I enjoy reading and love sharing new book ideas with others. What is the best book you’ve read that you would recommend to new or expecting parents out there?
Danielle: Well, I have two cheeky answers and one sincere one. The first cheeky answer is that I haven’t really found a book that I absolutely love about parenting. Nothing I’ve read seems to capture what I see as the profound philosophical experience of creating and raising a new human consciousness. That’s why I’m in the process of writing my own book on the subject.
The second cheeky answer is that, in all honesty, I think my favorite parenting book is the wickedly funny Let’s Panic About Babies: How to Endure and Possibly Triumph Over the Adorable Tyrant Who Will Ruin Your Body, Destroy Your Life, Liquefy Your Brain, and Finally Turn You into a Worthwhile Human Being by Alice Bradley and Eden M. Kennedy. It was the only book I wanted to read when I was pregnant because it made me laugh and also seemed to have some good, down-to-earth wisdom hidden between the jokes.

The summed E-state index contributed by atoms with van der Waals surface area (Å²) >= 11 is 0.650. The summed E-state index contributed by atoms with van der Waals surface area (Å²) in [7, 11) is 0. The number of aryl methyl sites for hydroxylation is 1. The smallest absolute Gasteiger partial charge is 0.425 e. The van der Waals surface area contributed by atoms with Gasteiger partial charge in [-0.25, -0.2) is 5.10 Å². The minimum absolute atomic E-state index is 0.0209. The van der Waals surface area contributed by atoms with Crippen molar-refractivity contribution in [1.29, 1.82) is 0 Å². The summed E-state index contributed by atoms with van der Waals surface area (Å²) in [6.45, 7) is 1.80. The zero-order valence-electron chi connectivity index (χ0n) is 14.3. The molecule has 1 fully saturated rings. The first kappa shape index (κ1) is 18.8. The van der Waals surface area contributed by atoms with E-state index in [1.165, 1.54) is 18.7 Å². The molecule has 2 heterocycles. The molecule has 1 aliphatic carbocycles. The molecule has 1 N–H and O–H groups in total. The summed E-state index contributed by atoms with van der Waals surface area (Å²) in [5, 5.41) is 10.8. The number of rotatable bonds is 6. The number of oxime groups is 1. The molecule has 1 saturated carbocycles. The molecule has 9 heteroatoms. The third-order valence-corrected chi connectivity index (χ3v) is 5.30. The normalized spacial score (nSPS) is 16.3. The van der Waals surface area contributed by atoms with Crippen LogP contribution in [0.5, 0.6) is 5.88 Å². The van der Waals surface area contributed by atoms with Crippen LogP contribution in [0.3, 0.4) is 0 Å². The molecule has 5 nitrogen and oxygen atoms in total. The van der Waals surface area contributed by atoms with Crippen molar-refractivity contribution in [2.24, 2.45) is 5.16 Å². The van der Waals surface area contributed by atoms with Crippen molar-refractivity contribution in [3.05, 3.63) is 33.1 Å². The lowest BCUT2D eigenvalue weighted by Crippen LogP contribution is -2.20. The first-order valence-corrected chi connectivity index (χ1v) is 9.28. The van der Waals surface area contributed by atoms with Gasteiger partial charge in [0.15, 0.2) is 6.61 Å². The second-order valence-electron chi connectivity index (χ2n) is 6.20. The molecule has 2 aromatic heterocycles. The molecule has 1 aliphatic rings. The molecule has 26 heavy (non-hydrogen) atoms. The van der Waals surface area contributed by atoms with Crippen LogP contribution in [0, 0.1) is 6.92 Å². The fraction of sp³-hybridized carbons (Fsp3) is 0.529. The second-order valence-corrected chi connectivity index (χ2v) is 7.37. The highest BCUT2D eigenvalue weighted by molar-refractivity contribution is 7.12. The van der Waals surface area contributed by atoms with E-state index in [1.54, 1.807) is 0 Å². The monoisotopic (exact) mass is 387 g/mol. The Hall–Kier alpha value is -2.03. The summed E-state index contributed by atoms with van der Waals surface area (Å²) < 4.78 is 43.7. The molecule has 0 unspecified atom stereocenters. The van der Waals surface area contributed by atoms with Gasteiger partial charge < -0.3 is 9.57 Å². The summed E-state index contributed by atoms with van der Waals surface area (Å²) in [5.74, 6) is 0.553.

The sincere answer is that my favorite non-joke book on mothering that I’ve read so far is Like a Mother by Angela Garbes. It’s thoughtful, well researched, and discusses so many of the unspoken experiences of motherhood.
Is there anything else you’d like to add?
Danielle: Yeah, I will say that I never would have started this career, and I absolutely never would be working on motherhood, had I not experienced postpartum psychosis after the birth of my daughter. I was hospitalized for four days and spent a good year and a half after that trying to come back to myself. While it was a horrific experience that I would not wish on anyone, I am incredibly grateful for it now because it has given my life a deep richness. I have more courage, more empathy, more compassion for myself and others, and more wisdom because of that experience. I feel like I live bigger now, and I am so thankful for that. So, for all those out there going through it right now, remember that this moment can be your greatest gift. You get to tell the story.
Where to find Danielle:
Also check out her podcast: Think Hard Podcast
Want to read about more Women Warriors in our community?